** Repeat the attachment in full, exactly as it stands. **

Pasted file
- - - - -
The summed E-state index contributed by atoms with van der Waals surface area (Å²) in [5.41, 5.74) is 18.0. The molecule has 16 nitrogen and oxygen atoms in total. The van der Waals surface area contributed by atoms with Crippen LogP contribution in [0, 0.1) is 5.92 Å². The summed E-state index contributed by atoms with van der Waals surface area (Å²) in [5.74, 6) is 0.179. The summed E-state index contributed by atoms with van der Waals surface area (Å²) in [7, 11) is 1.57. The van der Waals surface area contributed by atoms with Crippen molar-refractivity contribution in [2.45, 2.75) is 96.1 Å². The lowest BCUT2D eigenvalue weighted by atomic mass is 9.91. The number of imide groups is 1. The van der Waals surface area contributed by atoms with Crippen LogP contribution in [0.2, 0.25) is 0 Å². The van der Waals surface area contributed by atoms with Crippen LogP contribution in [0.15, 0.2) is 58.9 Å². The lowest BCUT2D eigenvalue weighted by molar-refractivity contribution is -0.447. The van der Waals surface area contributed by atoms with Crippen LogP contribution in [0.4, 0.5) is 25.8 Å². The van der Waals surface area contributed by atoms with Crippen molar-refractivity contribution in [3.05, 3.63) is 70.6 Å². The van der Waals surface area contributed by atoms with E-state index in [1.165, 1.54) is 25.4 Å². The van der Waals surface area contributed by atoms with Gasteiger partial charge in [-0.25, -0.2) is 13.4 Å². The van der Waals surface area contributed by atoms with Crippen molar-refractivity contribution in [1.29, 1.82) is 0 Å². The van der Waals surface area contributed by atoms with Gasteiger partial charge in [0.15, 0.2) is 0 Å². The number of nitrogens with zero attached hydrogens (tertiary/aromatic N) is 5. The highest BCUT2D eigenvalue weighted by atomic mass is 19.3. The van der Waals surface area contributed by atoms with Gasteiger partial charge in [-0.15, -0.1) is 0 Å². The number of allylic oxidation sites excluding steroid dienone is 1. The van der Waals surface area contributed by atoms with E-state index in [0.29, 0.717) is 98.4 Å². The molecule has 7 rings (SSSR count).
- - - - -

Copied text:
The summed E-state index contributed by atoms with van der Waals surface area (Å²) in [5.41, 5.74) is 18.0. The molecule has 16 nitrogen and oxygen atoms in total. The van der Waals surface area contributed by atoms with Crippen LogP contribution in [0, 0.1) is 5.92 Å². The summed E-state index contributed by atoms with van der Waals surface area (Å²) in [5.74, 6) is 0.179. The summed E-state index contributed by atoms with van der Waals surface area (Å²) in [7, 11) is 1.57. The van der Waals surface area contributed by atoms with Crippen molar-refractivity contribution in [2.45, 2.75) is 96.1 Å². The lowest BCUT2D eigenvalue weighted by atomic mass is 9.91. The number of imide groups is 1. The van der Waals surface area contributed by atoms with Crippen LogP contribution in [0.2, 0.25) is 0 Å². The van der Waals surface area contributed by atoms with Crippen LogP contribution in [0.15, 0.2) is 58.9 Å². The lowest BCUT2D eigenvalue weighted by molar-refractivity contribution is -0.447. The van der Waals surface area contributed by atoms with Crippen LogP contribution in [0.4, 0.5) is 25.8 Å². The van der Waals surface area contributed by atoms with Crippen molar-refractivity contribution in [3.05, 3.63) is 70.6 Å². The van der Waals surface area contributed by atoms with E-state index in [1.165, 1.54) is 25.4 Å². The van der Waals surface area contributed by atoms with Gasteiger partial charge in [-0.25, -0.2) is 13.4 Å². The van der Waals surface area contributed by atoms with Crippen molar-refractivity contribution in [1.29, 1.82) is 0 Å². The van der Waals surface area contributed by atoms with Gasteiger partial charge in [0.15, 0.2) is 0 Å². The number of nitrogens with zero attached hydrogens (tertiary/aromatic N) is 5. The highest BCUT2D eigenvalue weighted by atomic mass is 19.3. The van der Waals surface area contributed by atoms with Gasteiger partial charge in [-0.15, -0.1) is 0 Å². The number of allylic oxidation sites excluding steroid dienone is 1. The van der Waals surface area contributed by atoms with E-state index in [0.29, 0.717) is 98.4 Å². The molecule has 7 rings (SSSR count).